LONDON: China's main share index fell by the most since 2008 after authorities cracked down on margin trading, where investors borrow cash to buy shares.
The securities regulator punished top brokerages for illegal activities in their margin business, which had fuelled previous rallies.
The brokerages were banned from opening new margin trading accounts for three months, according to media reports.
The Shanghai Composite fell 7.7% or 260 points to close at 3,115.09.
At one point, the index had fallen by more than 8% during the afternoon trading session, with banking stocks among the worst-hit.
What is margin trading?
It is a high-risk investing strategy that can produce big profits or big losses
Investors use their own money for a portion of their stock purchase
The remainder is borrowed from a broker
It allows investors to make bigger bets or buy more stock than they can normally
The broker charges interest on the loan, which can lead to debts if the investor's stock bet goes wrong
In China, margin trading has grown more than 10-fold in the past two years to a record 1.1tn yuan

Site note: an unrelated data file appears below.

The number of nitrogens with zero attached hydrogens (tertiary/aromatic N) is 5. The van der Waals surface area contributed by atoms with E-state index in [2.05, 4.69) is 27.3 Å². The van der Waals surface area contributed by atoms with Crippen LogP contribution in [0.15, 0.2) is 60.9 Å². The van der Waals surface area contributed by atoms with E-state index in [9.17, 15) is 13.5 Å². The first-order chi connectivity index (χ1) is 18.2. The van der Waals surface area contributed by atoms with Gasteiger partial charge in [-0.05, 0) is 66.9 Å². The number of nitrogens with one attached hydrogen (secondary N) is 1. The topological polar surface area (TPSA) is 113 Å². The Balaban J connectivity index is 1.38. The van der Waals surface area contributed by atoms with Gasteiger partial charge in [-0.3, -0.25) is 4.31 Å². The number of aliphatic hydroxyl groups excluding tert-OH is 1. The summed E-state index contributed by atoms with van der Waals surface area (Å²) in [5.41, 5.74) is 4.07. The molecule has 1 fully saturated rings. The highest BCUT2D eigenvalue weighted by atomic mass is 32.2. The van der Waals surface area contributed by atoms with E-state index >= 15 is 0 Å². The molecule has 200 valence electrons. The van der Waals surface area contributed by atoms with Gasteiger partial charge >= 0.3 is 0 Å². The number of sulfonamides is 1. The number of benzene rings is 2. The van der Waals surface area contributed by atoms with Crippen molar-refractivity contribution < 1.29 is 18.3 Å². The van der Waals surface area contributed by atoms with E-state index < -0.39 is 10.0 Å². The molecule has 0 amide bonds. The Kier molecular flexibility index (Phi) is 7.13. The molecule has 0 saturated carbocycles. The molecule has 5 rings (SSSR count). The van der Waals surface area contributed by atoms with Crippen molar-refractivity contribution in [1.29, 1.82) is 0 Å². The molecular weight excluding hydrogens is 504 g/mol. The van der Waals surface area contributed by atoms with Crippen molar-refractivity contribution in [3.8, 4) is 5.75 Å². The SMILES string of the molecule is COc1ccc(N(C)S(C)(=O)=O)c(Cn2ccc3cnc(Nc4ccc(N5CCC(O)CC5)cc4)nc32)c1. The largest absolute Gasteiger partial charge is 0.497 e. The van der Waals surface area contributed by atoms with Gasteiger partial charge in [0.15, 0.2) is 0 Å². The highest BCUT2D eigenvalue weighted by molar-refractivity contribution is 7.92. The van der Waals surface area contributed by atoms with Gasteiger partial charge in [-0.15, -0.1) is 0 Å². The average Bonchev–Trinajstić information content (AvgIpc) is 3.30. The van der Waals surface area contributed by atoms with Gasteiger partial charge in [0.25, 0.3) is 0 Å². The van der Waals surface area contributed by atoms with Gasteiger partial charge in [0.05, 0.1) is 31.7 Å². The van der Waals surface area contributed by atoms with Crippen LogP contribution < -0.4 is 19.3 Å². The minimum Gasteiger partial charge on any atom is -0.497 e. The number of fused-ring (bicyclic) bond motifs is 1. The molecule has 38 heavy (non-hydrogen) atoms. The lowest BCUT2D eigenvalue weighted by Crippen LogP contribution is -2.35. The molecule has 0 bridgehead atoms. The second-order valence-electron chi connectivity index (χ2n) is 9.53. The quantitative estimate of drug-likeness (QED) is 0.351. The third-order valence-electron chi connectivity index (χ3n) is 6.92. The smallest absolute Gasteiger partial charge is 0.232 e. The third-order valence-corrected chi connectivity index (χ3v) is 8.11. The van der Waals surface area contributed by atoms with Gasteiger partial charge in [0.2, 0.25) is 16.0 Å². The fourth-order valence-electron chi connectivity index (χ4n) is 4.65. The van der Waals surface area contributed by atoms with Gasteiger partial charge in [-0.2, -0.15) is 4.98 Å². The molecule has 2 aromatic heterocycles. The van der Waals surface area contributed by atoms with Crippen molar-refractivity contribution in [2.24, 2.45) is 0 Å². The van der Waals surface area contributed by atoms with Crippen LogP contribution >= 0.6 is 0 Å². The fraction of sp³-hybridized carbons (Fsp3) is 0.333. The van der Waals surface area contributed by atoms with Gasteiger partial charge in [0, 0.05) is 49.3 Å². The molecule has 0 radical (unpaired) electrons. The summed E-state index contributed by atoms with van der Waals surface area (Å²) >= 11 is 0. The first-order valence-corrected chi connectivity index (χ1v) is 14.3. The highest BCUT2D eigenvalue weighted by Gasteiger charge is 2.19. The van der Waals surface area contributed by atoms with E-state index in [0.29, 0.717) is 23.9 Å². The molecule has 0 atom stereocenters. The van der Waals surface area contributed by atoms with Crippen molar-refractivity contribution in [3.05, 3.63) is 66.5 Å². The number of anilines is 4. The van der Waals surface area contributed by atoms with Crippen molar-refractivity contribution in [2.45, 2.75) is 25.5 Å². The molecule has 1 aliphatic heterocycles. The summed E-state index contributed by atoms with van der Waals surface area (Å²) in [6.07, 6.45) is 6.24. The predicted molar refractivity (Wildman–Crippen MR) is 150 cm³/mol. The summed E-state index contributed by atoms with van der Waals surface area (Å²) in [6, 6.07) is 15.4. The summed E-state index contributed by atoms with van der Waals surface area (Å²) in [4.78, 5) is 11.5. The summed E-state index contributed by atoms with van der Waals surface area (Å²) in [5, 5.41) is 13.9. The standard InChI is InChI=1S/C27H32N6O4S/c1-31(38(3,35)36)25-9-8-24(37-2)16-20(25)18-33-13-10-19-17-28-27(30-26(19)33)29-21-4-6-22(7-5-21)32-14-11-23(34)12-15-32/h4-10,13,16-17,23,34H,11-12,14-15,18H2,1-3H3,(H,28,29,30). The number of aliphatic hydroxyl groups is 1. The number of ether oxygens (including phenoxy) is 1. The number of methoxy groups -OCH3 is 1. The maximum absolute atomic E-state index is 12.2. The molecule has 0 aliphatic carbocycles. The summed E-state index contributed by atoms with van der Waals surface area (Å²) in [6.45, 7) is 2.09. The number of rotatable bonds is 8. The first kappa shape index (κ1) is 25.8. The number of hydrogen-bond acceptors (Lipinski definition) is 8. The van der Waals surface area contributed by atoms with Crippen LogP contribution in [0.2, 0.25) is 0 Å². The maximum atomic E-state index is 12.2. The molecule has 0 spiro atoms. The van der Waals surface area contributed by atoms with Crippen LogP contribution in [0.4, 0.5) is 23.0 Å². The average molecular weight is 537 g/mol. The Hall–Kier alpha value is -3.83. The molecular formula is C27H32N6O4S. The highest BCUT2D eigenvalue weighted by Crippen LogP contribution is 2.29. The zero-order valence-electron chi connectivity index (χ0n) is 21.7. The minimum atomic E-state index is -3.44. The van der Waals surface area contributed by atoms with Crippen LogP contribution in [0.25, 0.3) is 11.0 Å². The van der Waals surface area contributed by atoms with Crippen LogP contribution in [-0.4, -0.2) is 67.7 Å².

The fall comes ahead of key economic data due from China on Tuesday.
China is set to release gross domestic product figures, which are expected to show that it has missed its annual growth target for the first time in 15 years.
Meanwhile, figures released on Sunday showed that new home prices fell significantly in December, the fourth month in a row prices have dropped.
In Hong Kong, the benchmark Hang Seng index fell 1.5% to close at 23,738.49.
Rest of Asia higher
Japanese shares were higher as investors hoped for more stimulus from the European Central Bank's policy meeting later this week.
The benchmark Nikkei 225 closed up 0.9% at 17,014.29.
However, shares in Sharp sank 9% to their lowest level since December 2012 after the tech company said it was likely to miss this year's earnings target.
Australian shares were higher, with the benchmark S&P/ASX 200 closing up 0.2% at 5,309.1.
A private survey indicated that inflation in Australia slowed to its slowest pace in two-and-a-half years in December as fuel prices fell.
The annual pace slowed sharply to 1.5% from 2.2% in November, which was the lowest reading since July 2012, according to the TD Securities-Melbourne Institute's survey.
In South Korea, shares were also higher, with the benchmark Kopsi index ending up 0.8% at 1,902.62.
Figures showed that producer prices in December fell by their fastest annual pace for 19 months because of slumping oil prices.
The producer price index fell 2% from a year earlier, marking the sharpest annual decline since May 2013.